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  • Writer's pictureMAREJ

Combating Delays Due to Geostructures


When geostructures are designed poorly, projects invariably get delayed and expenses mount. That’s why it’s critical to carefully plan out these auxiliary site structures early in the design process.

Geostructures are structures that rely symbiotically on the earth to maintain their form and function. Large geostructures, such as those used for excavation support or slope stability, are typically considered early in the design process. But all too often, smaller site structures such as retaining walls, weir walls, bioretention tanks, aggregate piles, or foundations for pre-manufactured structures are overlooked until the permit or construction phases. These smaller structures are usually laid out by the civil engineer, but their structural design tends to be an afterthought.

When this happens, builders scramble to hire an engineer just as the design phase is wrapping up. The engineering design gets rushed, and the engineer no longer has the capacity to plan out an optimal structure.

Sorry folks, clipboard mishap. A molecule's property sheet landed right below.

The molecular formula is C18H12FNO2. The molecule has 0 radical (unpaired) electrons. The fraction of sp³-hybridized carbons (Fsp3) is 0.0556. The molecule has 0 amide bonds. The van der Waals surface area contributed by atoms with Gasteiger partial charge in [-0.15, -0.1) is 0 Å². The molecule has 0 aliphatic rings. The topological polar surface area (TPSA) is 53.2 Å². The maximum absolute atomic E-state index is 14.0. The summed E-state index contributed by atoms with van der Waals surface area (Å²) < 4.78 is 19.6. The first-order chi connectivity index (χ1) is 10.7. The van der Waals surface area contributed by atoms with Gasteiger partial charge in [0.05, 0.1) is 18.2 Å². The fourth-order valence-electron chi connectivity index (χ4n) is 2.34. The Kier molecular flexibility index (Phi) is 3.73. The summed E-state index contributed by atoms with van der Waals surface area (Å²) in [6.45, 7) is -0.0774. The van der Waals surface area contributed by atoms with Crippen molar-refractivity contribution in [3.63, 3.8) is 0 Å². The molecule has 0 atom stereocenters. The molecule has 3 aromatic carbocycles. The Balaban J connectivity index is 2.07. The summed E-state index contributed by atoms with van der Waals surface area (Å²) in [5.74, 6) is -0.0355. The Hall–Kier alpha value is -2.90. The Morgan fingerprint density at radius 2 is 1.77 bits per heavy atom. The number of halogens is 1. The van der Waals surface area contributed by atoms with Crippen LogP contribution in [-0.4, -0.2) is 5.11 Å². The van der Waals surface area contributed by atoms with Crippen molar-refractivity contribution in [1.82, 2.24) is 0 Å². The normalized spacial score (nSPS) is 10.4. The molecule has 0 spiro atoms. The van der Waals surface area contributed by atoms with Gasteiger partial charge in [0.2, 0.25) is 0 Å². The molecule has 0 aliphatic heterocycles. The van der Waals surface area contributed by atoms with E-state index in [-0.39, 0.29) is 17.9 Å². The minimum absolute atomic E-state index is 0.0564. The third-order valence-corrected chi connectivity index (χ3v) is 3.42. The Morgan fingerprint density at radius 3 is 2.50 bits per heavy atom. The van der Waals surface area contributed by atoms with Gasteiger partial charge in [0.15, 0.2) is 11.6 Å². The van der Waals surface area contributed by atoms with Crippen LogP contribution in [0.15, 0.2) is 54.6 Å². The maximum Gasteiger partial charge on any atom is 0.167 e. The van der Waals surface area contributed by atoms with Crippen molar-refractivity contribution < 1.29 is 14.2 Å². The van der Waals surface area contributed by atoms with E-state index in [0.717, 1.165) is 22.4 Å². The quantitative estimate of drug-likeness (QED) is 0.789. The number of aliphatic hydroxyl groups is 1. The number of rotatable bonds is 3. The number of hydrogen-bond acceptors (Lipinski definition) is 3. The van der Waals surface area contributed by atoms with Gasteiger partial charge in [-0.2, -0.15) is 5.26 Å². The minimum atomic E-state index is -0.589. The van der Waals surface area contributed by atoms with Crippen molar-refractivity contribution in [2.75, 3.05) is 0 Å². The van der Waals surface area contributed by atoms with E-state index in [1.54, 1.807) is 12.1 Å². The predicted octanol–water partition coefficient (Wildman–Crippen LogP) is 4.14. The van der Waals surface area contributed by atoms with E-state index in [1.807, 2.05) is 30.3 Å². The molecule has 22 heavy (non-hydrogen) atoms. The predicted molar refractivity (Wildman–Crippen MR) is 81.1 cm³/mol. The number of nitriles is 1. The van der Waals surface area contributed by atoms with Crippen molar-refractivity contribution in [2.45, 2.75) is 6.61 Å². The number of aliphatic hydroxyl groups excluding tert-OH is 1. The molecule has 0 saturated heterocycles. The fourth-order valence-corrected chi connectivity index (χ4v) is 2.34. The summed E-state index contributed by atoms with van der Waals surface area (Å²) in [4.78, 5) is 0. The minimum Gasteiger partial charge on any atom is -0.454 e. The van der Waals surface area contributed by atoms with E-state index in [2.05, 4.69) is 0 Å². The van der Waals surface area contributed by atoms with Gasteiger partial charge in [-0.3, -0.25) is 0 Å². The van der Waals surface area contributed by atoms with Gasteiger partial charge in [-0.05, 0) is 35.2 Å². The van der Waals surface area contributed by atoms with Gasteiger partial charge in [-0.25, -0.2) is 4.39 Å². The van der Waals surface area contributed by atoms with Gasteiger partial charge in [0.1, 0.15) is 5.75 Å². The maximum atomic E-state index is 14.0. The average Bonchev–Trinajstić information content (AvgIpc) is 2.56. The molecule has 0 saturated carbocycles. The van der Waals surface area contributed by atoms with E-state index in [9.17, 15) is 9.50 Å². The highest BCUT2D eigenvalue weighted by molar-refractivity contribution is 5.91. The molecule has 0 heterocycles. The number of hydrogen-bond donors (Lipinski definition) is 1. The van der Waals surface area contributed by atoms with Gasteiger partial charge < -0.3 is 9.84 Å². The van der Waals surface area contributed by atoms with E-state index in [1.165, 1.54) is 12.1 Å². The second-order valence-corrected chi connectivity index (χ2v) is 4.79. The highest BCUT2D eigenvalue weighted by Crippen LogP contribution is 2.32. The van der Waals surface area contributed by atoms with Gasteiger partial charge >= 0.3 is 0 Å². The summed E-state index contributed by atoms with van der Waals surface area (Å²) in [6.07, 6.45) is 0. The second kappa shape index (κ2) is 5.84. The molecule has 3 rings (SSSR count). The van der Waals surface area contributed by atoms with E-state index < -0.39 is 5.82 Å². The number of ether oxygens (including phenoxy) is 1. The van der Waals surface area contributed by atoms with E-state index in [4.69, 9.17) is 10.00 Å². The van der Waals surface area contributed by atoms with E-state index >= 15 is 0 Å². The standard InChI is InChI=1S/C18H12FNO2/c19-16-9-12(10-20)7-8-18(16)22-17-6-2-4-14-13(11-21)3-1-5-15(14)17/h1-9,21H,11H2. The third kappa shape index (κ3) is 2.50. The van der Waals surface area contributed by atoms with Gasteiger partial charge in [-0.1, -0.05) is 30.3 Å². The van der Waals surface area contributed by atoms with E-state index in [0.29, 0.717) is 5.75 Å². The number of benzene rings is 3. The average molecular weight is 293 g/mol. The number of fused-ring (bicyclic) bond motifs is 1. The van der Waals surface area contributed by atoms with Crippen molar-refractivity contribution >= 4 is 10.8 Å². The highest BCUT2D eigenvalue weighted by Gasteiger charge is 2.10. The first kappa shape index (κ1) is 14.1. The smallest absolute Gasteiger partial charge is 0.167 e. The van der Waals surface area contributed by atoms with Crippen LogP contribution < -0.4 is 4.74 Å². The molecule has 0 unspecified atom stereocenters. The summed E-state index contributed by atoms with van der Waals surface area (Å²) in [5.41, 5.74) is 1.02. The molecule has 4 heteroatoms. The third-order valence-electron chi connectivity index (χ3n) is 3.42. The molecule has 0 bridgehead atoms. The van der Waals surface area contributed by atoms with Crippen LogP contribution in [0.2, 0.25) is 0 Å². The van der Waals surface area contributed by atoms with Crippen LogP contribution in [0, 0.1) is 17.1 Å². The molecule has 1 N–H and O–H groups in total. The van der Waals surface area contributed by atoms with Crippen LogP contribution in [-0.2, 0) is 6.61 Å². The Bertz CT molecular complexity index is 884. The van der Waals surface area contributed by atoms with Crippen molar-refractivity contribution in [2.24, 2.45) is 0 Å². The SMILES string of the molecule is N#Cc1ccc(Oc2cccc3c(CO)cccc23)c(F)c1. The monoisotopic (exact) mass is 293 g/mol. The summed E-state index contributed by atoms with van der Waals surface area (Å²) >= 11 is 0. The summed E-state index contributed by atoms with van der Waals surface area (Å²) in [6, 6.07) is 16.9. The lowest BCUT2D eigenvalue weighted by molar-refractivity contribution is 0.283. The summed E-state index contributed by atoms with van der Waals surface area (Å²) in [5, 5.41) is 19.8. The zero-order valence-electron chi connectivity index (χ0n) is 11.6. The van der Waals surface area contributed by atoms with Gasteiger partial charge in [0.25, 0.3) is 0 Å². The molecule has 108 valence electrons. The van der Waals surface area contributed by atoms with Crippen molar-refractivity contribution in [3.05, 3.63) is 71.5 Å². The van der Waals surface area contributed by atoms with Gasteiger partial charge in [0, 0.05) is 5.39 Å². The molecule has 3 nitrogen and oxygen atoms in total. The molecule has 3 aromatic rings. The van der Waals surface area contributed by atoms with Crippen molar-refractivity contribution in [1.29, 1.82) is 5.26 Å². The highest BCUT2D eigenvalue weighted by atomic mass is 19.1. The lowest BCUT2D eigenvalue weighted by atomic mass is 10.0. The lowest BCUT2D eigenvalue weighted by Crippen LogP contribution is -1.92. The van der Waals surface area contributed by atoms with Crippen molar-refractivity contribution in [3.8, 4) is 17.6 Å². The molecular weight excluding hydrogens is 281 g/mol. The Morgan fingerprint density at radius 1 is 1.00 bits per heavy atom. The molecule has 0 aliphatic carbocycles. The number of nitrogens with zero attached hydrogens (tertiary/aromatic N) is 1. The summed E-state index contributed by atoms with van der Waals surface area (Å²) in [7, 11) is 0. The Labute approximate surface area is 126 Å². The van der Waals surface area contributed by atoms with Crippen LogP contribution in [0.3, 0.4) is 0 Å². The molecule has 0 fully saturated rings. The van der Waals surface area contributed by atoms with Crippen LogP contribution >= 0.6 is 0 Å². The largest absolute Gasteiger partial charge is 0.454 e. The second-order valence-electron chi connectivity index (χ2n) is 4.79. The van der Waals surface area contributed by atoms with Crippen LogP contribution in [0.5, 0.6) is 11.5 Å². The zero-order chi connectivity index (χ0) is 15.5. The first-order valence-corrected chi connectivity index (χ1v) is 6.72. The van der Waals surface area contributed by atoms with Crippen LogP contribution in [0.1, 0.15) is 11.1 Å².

One real-world example: A civil engineer recently designed bio retention tanks for a popular chain of standalone restaurants. The civil drawing showed the wall layout with wall heights and a generic wall section detail. However, the walls actually required a custom engineered design which considered their heights, property line restrictions, and the heavy traffic load behind the walls. The base building was permitted and construction underway before an engineer was engaged to design the tank walls. The resulting walls required an additional permitting review which delayed construction, and if kept as intended, would require deep and expensive keys to prevent sliding. Fortunately, simple design changes such as the inclusion of grade beams eliminated the construction costs of installing a key. Earlier involvement with the geostructural engineer may have incorporated these changes more seamlessly and allowed for the walls to be permitted with the building, reducing delays.

Similar delays occurred on a transportation center in which the site walls were placed such that they would load the deeper garage foundation walls. If there was an opportunity to incorporate easy changes, construction costs could have been significantly reduced. Open and frequent communication early in the project between the civil, site wall engineer, and garage engineer can catch conflicts like these during the schematic design phase.


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